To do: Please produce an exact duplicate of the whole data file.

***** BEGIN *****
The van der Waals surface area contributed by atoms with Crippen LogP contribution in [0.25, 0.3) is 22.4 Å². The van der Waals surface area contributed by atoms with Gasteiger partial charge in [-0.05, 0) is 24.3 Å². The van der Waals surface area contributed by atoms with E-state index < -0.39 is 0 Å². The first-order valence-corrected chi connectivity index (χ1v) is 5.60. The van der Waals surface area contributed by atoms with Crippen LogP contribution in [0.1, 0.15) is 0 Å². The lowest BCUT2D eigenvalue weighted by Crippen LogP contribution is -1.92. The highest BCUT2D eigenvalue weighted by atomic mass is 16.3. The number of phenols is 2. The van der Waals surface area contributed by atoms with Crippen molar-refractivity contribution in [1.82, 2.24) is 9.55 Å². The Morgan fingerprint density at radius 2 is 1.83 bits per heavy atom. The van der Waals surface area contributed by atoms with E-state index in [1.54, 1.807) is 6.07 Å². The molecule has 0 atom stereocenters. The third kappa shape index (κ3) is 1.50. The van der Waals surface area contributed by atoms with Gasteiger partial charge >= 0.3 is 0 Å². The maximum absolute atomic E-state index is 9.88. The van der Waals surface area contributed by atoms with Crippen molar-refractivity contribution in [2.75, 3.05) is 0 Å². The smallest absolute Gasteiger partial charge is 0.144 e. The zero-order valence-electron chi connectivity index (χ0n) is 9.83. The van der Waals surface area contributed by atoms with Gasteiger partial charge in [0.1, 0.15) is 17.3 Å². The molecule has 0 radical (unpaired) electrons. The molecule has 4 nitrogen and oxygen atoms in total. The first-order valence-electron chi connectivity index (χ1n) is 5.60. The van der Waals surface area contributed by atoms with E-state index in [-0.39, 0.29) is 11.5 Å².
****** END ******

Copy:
The van der Waals surface area contributed by atoms with Crippen LogP contribution in [0.25, 0.3) is 22.4 Å². The van der Waals surface area contributed by atoms with Gasteiger partial charge in [-0.05, 0) is 24.3 Å². The van der Waals surface area contributed by atoms with E-state index < -0.39 is 0 Å². The first-order valence-corrected chi connectivity index (χ1v) is 5.60. The van der Waals surface area contributed by atoms with Crippen LogP contribution in [0.1, 0.15) is 0 Å². The lowest BCUT2D eigenvalue weighted by Crippen LogP contribution is -1.92. The highest BCUT2D eigenvalue weighted by atomic mass is 16.3. The number of phenols is 2. The van der Waals surface area contributed by atoms with Crippen molar-refractivity contribution in [1.82, 2.24) is 9.55 Å². The Morgan fingerprint density at radius 2 is 1.83 bits per heavy atom. The van der Waals surface area contributed by atoms with E-state index in [1.54, 1.807) is 6.07 Å². The molecule has 0 atom stereocenters. The third kappa shape index (κ3) is 1.50. The van der Waals surface area contributed by atoms with Gasteiger partial charge >= 0.3 is 0 Å². The maximum absolute atomic E-state index is 9.88. The van der Waals surface area contributed by atoms with Crippen molar-refractivity contribution in [2.75, 3.05) is 0 Å². The smallest absolute Gasteiger partial charge is 0.144 e. The zero-order valence-electron chi connectivity index (χ0n) is 9.83. The van der Waals surface area contributed by atoms with Gasteiger partial charge in [0.1, 0.15) is 17.3 Å². The molecule has 0 radical (unpaired) electrons. The molecule has 4 nitrogen and oxygen atoms in total. The first-order valence-electron chi connectivity index (χ1n) is 5.60. The van der Waals surface area contributed by atoms with E-state index in [-0.39, 0.29) is 11.5 Å².